Yesterday I gave my thoughts on the center field competition, and to my surprise (alright, not really surprised) I got a couple e-mails saying how wrong I am about Carlos Gomez and that Jason Pridie should be the starting center fielder, and should be given the job. I didn't choose to reply to the emails, as they didn't just rip on the post, but also the site, so here's my response as I didn't feel like getting into a jarring through e-mails. Besides the fact that it's all speculation and I don't really see a right or wrong answer, I do think it's wrong for a team to just hand over a position to a prospect without them having to earn the spot. I don't know how anyone can justify just handing the position over to a player without them deserving it, at least to one that has not proven himself at this level. Both Gomez and Span would probably benefit from at least another 1/2 season of AB's in AAA, but it's not going to stunt their development if they don't. Pridie is not that much farther along than either of the other two players competing for the spot. I think it's a joke to hand the position over to one player, and not just Pridie, but Span and Gomez as well.
Now, back to today's post. This off-season, the Twins completely turned this franchise around as they lost key players such as Carlos Silva, Torii Hunter, and Johan Santana, they gained a few guys who will definitely help this team out not only this year, but for the future. Those players include Delmon Young, Brendan Harris, and Carlos Gomez. And as you can tell, the Twins lost their two best pitchers from a year ago, making a fairly strong rotation, into a weak one. The team has one starting pitcher over the age of 26 and he (Livan Hernandez) has never even pitched in the American League before.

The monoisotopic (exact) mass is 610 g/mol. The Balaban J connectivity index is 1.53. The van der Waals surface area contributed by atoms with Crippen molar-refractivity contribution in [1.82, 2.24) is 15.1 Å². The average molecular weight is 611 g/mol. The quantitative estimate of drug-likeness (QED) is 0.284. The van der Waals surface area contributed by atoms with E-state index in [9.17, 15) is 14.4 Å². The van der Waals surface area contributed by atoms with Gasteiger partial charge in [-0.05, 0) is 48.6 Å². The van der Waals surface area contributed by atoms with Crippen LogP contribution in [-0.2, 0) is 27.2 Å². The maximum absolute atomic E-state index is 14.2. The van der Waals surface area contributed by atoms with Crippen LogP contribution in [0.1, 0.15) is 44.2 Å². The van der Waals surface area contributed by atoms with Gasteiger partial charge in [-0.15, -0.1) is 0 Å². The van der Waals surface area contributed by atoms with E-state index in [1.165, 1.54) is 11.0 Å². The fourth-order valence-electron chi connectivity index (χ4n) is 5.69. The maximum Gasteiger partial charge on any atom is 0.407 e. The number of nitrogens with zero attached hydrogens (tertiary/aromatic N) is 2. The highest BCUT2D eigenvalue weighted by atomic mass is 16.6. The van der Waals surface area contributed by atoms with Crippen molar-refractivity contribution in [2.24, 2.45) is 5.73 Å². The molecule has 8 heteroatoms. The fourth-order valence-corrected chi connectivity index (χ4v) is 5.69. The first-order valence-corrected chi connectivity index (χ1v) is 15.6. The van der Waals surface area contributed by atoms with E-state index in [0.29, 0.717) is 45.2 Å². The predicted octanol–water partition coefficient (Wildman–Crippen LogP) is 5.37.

So without further ado, here's this years candidates for the starting rotation:
Livan Hernandez is the Twins "annual" veteran pitcher signing that should provide veteran leadership to our young rotation, while holding down one of the other 4 options down from making the team. I don't mean to be critical of the signing, as I do like it to a degree, but I just wish we signed him, not at the expense of holding another pitcher back from claiming a spot. He should give the Twins over 200 innings, as he's topped 200 innings for the last 8 years. And in fact, if you'd like to think about it as well, he was only 1/3 of an inning away in 1999 from making it 10 straight season of over 200 innings. And in fact, his lowest season besides 1999 was in '07 when he pitched 'just' 204 innings for the Arizona Diamondbacks. The one big downside of the signing (besides holding down another player) is that he's never pitched in the American League and as we all know, the American League lineups are better than the National League, and he'll definitely have a hard time proving himself in the A.L. this season. He's a very emotional pitcher who (in that aspect) could remind Twins fans a lot of Carlos Silva. Unfortunately for Hernandez, he's never had a high strikeout rate and always had problems with his control. That is one big reason big reason that his .278 career batting average against may balloon this season, especially when it was a career high .308 in 2007. I think that he'll provide veteran leadership, but if he doesn't produce, hopefully he keeps his cool and continues to be the mentor that this team brought him in to be.